June 15, 2009

Andrea Wiggins on little e-Science

Andrea WigginsAndrea Wiggins [1,2] from Syracuse University, New York is visiting Manchester this week and will be doing a seminar on “Little e-Science“, the details of which are below.

Date, time: 12 – 2pm on Thursday 18th June

Location: Atlas 1&2, Kilburn building

Title: Little eScience

Abstract: An interdisciplinary community of researchers has started to coalesce around the study of free/libre open source software (FLOSS) development. The research community is in many ways a reflection of the phenomenon of FLOSS practices in both social and technological respects, as many share the open source community’s values that support transparency and democratic participation. As community ties develop, new collaborations have spurred the creation of shared research resources: several repositories provide access to curated research-ready data, working paper repositories provide a means for disseminating early results, and a variety of analysis scripts and workflows connecting the data sets and literature are freely available. Despite these apparently favorable conditions for research collaboration, adoption of the tools and practices associated with eResearch has been slow as yet.

The key issues observed to date seem to stem from the challenges of pre-paradigmatic little science research. Researchers from software engineering, information systems, and even anthropology may examine the same construct, such as FLOSS project success, but will likely proceed from different epistemologies, utilize different data sources, identify different independent variables with varying operationalizations, and employ different research methodologies. In the decentralized and phenomenologically-driven FLOSS research community, creating and maintaining cyberinfrastructure [3] is a substantial effort for a small number of participants. In the little sciences, achieving critical mass of participation may be the most significant factor in creating a viable community of practice around eScience methods.

Update Slides are embedded below:


  1. Andrea Wiggins (2009) Social Life of Information: We Are Who We Link Andrea’s blog
  2. Andrea Wiggins, James Howison, & Kevin Crowston (2008). Social dynamics of FLOSS team communication across channels Open Source Development, Communities and Quality
  3. Lincoln Stein (2008). Towards a cyberinfrastructure for the biological sciences: progress, visions and challenges Nature Reviews Genetics, 9 (9), 678-688 DOI: 10.1038/nrg2414

December 10, 2008

Congratulations Carole Goble, e-Scientist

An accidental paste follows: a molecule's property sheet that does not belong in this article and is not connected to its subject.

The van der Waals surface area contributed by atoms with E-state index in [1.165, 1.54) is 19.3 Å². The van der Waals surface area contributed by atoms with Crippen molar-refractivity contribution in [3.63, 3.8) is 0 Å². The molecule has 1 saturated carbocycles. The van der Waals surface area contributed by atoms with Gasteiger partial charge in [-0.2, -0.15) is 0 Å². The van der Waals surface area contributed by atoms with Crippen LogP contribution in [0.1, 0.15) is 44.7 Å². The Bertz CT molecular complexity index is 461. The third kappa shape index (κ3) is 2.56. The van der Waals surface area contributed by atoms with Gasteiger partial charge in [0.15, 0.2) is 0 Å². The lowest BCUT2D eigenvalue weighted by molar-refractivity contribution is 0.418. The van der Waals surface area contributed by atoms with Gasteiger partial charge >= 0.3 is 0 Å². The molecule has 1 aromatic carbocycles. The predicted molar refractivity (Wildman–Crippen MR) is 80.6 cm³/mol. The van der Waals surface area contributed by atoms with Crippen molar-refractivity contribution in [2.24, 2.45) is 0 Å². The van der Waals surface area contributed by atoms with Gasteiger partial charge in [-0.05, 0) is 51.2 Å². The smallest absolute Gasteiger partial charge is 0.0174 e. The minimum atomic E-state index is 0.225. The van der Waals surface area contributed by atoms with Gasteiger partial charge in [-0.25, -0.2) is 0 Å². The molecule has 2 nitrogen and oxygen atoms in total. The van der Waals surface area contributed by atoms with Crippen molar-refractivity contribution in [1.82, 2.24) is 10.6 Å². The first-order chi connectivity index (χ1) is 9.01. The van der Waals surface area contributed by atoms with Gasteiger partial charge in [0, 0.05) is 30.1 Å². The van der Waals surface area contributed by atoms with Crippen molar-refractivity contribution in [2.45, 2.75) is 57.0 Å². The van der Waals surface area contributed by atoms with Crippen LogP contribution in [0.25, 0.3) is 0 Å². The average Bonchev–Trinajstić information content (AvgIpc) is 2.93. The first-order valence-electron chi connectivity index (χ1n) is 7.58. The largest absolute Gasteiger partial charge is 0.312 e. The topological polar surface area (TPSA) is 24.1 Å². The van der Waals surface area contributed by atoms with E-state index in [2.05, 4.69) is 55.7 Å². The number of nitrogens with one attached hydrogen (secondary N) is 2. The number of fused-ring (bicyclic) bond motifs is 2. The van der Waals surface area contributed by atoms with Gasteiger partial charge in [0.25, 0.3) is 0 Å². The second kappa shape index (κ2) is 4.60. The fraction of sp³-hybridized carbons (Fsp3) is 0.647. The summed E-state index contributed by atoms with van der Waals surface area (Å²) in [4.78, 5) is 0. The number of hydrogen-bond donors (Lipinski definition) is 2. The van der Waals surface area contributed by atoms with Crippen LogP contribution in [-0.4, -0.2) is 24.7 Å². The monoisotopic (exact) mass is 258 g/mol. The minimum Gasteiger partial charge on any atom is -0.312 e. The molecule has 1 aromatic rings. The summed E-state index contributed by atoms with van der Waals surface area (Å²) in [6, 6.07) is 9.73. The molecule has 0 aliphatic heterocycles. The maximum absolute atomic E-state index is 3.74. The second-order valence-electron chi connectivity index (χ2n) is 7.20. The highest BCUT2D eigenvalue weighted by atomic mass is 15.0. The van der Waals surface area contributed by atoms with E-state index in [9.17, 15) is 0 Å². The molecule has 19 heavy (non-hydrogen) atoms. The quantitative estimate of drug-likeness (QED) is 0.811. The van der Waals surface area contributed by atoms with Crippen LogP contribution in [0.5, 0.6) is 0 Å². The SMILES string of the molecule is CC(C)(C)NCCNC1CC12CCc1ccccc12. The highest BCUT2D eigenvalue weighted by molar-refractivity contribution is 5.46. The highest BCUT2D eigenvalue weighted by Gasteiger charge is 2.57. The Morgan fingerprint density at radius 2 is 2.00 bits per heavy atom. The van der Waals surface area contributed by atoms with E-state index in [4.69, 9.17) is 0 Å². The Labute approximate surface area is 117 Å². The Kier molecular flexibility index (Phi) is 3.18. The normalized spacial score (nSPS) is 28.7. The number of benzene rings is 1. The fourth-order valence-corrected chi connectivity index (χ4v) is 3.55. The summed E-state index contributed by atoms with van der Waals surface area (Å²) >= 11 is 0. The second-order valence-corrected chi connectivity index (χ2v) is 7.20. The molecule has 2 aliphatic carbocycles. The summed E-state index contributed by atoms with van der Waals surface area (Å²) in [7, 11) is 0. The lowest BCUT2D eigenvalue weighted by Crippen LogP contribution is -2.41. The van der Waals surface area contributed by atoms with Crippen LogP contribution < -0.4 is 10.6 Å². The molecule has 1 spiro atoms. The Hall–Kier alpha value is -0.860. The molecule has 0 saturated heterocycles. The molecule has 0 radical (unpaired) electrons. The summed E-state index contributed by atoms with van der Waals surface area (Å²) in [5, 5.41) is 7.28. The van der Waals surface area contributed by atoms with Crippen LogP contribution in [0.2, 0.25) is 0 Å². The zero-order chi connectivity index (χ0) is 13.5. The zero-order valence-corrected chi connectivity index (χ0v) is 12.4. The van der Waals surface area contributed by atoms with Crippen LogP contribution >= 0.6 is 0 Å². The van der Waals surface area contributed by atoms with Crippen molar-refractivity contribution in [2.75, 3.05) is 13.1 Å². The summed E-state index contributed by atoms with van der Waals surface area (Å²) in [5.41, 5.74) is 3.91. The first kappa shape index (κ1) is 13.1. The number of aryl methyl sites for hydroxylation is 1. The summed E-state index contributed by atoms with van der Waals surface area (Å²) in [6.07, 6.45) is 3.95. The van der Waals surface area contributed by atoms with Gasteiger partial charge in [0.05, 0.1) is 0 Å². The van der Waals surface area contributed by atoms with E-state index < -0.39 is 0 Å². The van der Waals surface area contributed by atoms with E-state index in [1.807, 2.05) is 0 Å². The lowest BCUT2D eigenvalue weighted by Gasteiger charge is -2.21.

Carole Goble wins first Jim Gray e-Science awardAt the Microsoft e-Science workshop in Indianapolis, earlier this week Carole Goble was awarded with the first Jim Gray 2008 e-Science award, pictured here collecting the prize from Tony Hey of Microsoft Research. You can read all about it in the Seattle Tech Report which says:

“As director of the U.K.’s myGrid project, Goble helped create Taverna, open source software that allows scientists to analyse complex data sets with a standard computer.”

It is very inspiring when colleagues win prizes and awards. Personally, I would not be here doing what I’m doing if it wasn’t for Carole and myGrid, and neither would many other people who work on (or have worked on) myGrid and related projects.

Carole, you are an inspiration to us all, congratulations! To celebrate your success, I’m off to commit some more of the seven deadly sins of bioinformatics [1]…


  1. Carole Goble The Seven Deadly Sins of Bioinformatics
  2. e-Science in Indianapolis: Carole Goble wins the 1st Jim Gray eScience Award
  3. Joseph Tartakoff British professor given first Jim Gray Award, Seattle Post-Intelligencer, Tech Report
  4. Todd Bishop UK prof receives Jim Gray award Tech Flash
  5. Savas Parastatidis Carole Goble as the first recipient of the “Jim Gray eScience Award”
  6. Microsoft Recognise Manchester e-Science Contribution
  7. Deborah Gage Microsoft creates award in the name of Jim Gray San Francisco Chronicle, The Tech Chronicles
  8. Microsoft New tools for Discovery on Display at e-Science workshop

December 2, 2008

SWAT4LS: The Semantic Web in Scotland

James Clerk MaxwellLast Friday, the UK National e-Science Centre in Edinburgh hosted a workhop, Semantic Web Applications and Tools for the Life Sciences (see SWAT4LS.org for the full details). Here are some incomplete and abbreviated notes from the workshop where there were some interesting people, paperware and software.

People and Paperware

70 people registered to attend SWAT4LS in total, many familiar names and faces, plus some new people I’ve never met before: (more…)

April 4, 2008

myScience: “social software” for scientists

myExperimentWith apologies to Jonathan Swift:

“Great sites have little sites upon their back to bite ’em
And little sites have lesser sites, and so ad infinitum…”

So what happened was, Carole Goble asked on the myExperiment mailing list, “is there a list of scientist social networking sites”? Here is first attempt at such a list (not comprehensive), you’ll have to decide for yourself which are the great, greater, little and lesser sites.

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